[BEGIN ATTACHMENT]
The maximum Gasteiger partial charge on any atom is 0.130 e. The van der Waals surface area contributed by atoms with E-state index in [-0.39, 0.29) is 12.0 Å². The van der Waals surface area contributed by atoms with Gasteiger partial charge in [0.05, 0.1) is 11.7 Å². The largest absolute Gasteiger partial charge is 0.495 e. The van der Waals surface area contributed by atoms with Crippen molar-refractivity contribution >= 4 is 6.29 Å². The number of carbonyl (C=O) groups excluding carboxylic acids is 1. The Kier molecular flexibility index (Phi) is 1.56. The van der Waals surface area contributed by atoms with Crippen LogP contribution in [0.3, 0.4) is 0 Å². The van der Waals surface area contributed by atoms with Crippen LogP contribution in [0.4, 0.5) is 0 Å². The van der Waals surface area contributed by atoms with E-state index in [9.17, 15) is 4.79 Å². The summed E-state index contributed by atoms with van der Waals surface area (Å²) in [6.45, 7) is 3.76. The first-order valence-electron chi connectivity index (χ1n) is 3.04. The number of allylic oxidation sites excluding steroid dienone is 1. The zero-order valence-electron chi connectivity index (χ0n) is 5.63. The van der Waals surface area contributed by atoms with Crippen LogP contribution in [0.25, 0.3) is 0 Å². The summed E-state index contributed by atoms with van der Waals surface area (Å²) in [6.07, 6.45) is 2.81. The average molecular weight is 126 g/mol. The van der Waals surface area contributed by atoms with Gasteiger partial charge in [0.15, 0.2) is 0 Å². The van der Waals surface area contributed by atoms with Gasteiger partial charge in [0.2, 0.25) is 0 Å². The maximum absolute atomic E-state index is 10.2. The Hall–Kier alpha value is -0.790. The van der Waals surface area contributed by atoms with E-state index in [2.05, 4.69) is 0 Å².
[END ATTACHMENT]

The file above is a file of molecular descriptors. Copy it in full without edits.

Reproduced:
The maximum Gasteiger partial charge on any atom is 0.130 e. The van der Waals surface area contributed by atoms with E-state index in [-0.39, 0.29) is 12.0 Å². The van der Waals surface area contributed by atoms with Gasteiger partial charge in [0.05, 0.1) is 11.7 Å². The largest absolute Gasteiger partial charge is 0.495 e. The van der Waals surface area contributed by atoms with Crippen molar-refractivity contribution >= 4 is 6.29 Å². The number of carbonyl (C=O) groups excluding carboxylic acids is 1. The Kier molecular flexibility index (Phi) is 1.56. The van der Waals surface area contributed by atoms with Crippen LogP contribution in [0.3, 0.4) is 0 Å². The van der Waals surface area contributed by atoms with Crippen LogP contribution in [0.4, 0.5) is 0 Å². The van der Waals surface area contributed by atoms with E-state index in [9.17, 15) is 4.79 Å². The summed E-state index contributed by atoms with van der Waals surface area (Å²) in [6.45, 7) is 3.76. The first-order valence-electron chi connectivity index (χ1n) is 3.04. The number of allylic oxidation sites excluding steroid dienone is 1. The zero-order valence-electron chi connectivity index (χ0n) is 5.63. The van der Waals surface area contributed by atoms with Crippen LogP contribution in [0.25, 0.3) is 0 Å². The summed E-state index contributed by atoms with van der Waals surface area (Å²) in [6.07, 6.45) is 2.81. The average molecular weight is 126 g/mol. The van der Waals surface area contributed by atoms with Gasteiger partial charge in [0.15, 0.2) is 0 Å². The van der Waals surface area contributed by atoms with Gasteiger partial charge in [0.2, 0.25) is 0 Å². The maximum absolute atomic E-state index is 10.2. The Hall–Kier alpha value is -0.790. The van der Waals surface area contributed by atoms with E-state index in [2.05, 4.69) is 0 Å².